Time Out calls Scott "synthetic" but "alluring", and detects a "hint of self-parody" in Bogart's performance. It says that their "relationship never quite convinces, leading to a faintly embarrassing emotional climax." The film, according to the reviewer, "tries too hard to maintain its note of doomed noir romance," but is nevertheless "[h]ighly enjoyable".[10]

ReferencesEdit

  1. ^ a b c d e Dead Reckoning at the American Film Institute Catalog
  2. ^ McCarty, Clifford (1965). Bogey - The Films of Humphrey Bogart. New York, NY: Cadillac Publishing Co., Inc. p. 129.
  3. ^ a b c Muller, Eddie (May 26, 2020) Intro to the Turner Classic Movies presentation of the film
  4. ^ "Drifting" on Internet Broadway Database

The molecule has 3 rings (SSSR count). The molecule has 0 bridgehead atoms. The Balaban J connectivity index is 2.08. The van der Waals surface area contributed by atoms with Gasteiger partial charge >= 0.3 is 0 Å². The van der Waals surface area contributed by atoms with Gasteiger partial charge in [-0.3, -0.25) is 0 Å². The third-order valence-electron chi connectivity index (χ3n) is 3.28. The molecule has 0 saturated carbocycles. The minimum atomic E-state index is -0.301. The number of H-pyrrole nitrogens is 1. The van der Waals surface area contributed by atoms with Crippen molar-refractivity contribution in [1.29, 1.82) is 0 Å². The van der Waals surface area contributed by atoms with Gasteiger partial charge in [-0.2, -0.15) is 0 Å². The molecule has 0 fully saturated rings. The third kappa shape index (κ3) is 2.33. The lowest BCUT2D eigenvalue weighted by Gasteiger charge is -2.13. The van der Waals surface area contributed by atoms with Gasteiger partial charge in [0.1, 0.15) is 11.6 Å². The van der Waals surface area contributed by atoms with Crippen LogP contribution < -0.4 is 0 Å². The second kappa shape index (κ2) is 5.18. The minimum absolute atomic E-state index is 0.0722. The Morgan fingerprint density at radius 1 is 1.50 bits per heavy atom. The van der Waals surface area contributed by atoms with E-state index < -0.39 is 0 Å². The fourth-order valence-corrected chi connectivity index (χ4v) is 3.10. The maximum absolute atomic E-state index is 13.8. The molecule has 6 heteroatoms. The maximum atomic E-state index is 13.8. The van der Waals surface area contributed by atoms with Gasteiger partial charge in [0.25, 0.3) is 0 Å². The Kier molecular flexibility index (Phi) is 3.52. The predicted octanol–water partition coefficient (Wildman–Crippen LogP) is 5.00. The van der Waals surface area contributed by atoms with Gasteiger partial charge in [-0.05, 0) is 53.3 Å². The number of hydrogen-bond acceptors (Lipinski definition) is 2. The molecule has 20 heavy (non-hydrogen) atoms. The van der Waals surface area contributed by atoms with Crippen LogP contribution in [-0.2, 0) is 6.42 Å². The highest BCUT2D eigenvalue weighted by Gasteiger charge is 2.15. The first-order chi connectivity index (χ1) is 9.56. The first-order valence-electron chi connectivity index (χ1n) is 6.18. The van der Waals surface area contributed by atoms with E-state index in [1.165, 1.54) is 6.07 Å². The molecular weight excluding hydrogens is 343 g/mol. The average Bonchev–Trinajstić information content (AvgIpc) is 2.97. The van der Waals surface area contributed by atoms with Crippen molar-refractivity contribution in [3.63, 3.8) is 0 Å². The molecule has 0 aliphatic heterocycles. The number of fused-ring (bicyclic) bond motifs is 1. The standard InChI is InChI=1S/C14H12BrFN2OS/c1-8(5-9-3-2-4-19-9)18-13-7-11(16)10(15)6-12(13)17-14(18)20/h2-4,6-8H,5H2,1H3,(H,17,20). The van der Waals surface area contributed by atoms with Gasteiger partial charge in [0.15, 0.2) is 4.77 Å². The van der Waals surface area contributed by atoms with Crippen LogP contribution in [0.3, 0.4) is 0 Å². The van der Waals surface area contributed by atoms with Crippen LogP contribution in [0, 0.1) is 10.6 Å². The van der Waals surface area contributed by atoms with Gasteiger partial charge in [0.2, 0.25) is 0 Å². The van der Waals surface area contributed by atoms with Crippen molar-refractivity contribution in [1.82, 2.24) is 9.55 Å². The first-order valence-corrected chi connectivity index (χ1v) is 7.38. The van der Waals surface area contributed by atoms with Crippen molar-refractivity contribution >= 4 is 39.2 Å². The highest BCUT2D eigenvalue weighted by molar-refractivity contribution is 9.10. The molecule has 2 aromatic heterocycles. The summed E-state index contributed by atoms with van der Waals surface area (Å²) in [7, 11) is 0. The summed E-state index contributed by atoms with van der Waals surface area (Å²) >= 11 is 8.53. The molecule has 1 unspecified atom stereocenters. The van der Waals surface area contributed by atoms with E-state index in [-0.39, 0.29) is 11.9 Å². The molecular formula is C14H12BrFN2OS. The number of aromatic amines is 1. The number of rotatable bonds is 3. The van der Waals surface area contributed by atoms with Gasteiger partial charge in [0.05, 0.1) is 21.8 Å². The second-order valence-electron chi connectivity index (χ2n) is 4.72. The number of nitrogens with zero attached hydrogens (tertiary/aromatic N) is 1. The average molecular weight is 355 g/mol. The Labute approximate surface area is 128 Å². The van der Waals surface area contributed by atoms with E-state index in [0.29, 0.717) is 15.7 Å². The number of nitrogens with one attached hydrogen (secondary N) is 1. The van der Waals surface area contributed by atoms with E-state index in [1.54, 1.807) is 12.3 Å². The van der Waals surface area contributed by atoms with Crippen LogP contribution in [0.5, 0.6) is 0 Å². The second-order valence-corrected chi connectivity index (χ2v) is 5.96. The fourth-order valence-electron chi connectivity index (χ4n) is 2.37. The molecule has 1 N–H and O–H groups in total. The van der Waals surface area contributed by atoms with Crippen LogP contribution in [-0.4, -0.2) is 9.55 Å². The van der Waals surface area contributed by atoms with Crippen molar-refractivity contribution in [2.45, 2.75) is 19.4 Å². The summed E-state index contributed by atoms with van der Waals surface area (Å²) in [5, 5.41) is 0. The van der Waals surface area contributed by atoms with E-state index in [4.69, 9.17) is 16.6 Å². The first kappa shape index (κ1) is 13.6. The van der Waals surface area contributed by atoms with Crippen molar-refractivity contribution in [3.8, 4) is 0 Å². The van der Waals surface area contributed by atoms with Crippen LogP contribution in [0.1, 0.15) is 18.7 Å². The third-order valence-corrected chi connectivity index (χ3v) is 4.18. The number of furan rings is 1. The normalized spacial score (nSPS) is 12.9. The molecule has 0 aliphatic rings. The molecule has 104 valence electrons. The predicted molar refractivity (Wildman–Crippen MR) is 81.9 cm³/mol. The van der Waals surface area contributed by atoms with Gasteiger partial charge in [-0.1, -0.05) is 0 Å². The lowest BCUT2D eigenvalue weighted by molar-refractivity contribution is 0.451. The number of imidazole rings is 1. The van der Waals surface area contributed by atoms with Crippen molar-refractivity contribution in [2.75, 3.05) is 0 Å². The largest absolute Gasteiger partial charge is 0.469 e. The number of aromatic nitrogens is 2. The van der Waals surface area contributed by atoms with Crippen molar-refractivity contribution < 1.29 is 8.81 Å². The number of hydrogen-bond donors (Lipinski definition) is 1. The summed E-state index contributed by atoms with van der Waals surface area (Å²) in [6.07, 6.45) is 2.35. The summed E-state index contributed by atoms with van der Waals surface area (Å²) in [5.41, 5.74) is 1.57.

5. ^ Muller, Eddie (May 26, 2020) Outro to the Turner Classic Movies presentation of the film
  6. ^ a b c T.M.P. (January 23, 1947). "At the Criterion (review)". The New York Times. Retrieved August 6, 2013.
  7. ^ Sterritt, David (ndg) "Dead Reckoning (1947)" (article) TCM.com
  8. ^ Staff (December 31, 1946) "Dead Reckoning" (review). Variety. Accessed July 17, 2013.
  9. ^ Schwartz, Dennis (November 2, 2004) "Dead Reckoning (1947)" (review) Ozus' World Movie Reviews. Accessed July 17, 2013.
  10. ^ Staff (ndg} "Dead Reckoning" (review) Time Out

External linksEdit